At least his handicap is going down.

It Only Hurts Me When I Cry

“The lady doth protest too much, methinks.”
            —Queen Gertrude in Hamlet
My, my, my.  Things in the most transparent of all transparent and accountable administrations just got a little more opaque and a little less, well, accountable.
On Wednesday President Obama granted Attorney General Eric Holder’s request to invoke executive privilege to avoid disclosing documents being sought by the House Oversight and Government Reform Committee relating to the investigation of Operation Fast & Furious.  As we touched on last last Monday, at issue are some 1,300 documents dating from February 2011 forward that the Committee has been trying to see since last October.  Holder tries to make that and the 7,600 pages already provided sound like a monumental effort.  As a commercial litigator, I can tell you it’s not.  A standard banker’s box (the roughly 16 x 20 inch box commonly used for storing and transporting documents) holds about 2,000 pages.  So the DOJ’s production to date consists of a grand total of less than four boxes; you will find at least that many on the floor in any associate’s office at any decent-sized law firm.  Over my nearly two decades in litigation practice, it was not uncommon to see document productions a couple of orders of magnitude larger.  1,300 documents is nothing.  Yet the Attorney General has delayed, redirected, and outright refused to comply with the subpoena (although in fairness he did sit down with Committee Chair Representative Darrell Issa (R-CA) to discuss the documents off the record).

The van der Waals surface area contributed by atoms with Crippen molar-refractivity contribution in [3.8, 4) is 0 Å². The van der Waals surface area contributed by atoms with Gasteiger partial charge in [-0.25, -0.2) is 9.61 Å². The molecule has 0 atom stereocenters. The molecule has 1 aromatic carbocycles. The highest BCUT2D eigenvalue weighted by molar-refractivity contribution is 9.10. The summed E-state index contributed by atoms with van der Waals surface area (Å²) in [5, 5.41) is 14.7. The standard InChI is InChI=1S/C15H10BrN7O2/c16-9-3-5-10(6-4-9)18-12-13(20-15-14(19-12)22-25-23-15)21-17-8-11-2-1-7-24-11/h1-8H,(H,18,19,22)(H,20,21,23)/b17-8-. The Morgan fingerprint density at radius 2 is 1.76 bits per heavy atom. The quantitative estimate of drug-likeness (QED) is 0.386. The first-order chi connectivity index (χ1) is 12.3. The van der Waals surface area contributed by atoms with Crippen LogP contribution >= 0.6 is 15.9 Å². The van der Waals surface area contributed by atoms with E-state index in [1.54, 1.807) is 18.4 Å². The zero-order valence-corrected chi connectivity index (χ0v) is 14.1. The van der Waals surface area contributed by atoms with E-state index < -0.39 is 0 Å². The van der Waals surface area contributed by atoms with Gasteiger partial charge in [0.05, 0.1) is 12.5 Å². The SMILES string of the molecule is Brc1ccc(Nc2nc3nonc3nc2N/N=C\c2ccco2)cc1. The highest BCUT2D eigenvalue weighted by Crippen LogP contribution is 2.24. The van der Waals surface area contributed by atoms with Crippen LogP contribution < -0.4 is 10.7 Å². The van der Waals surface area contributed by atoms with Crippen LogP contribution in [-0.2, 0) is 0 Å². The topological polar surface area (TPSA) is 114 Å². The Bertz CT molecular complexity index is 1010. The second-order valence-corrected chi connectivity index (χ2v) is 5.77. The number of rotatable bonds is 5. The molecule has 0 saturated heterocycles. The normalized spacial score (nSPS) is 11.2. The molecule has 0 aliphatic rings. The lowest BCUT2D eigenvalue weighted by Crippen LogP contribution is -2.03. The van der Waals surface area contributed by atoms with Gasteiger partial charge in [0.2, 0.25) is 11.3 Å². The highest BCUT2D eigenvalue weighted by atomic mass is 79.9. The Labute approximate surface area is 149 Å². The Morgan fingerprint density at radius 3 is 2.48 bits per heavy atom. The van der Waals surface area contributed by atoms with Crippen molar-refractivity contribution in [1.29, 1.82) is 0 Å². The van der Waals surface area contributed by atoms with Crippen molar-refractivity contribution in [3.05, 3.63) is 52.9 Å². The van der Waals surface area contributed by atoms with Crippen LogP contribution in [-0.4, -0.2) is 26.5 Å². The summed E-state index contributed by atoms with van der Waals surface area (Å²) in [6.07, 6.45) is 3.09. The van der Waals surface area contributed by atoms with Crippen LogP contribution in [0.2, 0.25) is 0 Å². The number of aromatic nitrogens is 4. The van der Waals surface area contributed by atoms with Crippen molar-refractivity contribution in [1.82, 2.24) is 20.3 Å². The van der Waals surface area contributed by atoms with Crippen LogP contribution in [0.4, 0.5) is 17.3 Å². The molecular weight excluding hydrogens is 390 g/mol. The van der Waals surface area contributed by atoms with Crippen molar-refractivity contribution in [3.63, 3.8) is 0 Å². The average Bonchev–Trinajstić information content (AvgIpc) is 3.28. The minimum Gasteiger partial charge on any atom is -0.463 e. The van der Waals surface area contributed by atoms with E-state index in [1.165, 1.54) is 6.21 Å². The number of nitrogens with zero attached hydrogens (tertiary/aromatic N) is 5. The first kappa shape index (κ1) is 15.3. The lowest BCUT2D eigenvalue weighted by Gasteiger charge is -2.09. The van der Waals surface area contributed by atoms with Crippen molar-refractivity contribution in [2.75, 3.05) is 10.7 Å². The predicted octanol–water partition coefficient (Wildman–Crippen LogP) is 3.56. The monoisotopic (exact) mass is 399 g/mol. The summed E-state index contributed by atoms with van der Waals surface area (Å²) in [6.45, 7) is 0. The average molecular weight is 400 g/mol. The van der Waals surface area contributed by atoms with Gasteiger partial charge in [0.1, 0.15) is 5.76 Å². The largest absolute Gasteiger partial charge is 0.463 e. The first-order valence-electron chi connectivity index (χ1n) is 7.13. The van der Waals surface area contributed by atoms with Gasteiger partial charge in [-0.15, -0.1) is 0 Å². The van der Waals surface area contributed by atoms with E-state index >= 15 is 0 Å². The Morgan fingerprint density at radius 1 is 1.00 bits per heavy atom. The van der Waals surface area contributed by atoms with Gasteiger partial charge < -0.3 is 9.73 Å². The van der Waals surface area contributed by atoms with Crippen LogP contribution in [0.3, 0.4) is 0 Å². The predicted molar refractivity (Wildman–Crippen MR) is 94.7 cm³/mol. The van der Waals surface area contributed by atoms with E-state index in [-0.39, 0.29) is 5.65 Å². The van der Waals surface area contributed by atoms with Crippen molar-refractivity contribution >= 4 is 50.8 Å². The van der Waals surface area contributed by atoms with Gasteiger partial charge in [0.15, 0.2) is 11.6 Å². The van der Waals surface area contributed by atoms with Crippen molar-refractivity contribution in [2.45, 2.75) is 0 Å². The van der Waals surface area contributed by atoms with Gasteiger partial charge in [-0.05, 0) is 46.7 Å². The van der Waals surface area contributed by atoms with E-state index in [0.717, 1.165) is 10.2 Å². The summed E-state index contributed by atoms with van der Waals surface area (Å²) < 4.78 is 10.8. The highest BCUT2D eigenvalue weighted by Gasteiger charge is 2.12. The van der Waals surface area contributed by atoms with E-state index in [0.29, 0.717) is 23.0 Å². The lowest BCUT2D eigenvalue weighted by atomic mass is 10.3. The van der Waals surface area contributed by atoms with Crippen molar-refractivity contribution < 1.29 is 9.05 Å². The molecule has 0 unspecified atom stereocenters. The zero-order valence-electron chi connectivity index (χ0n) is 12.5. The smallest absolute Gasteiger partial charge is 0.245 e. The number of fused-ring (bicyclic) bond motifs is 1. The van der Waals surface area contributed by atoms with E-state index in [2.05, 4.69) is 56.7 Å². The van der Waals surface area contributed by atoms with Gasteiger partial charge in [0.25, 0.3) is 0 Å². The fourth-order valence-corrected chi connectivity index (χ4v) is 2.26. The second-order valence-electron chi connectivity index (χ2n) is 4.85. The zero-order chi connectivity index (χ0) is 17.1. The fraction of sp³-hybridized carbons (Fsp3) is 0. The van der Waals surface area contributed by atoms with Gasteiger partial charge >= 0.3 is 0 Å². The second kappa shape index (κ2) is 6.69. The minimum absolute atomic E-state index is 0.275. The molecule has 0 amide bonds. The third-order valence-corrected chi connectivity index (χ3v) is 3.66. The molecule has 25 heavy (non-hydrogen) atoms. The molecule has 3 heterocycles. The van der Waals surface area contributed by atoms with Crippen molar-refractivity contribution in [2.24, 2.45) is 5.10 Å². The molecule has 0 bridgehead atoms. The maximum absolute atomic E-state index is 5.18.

But Obama’s jumping into the fray with Wednesday’s privilege claim raises interesting questions.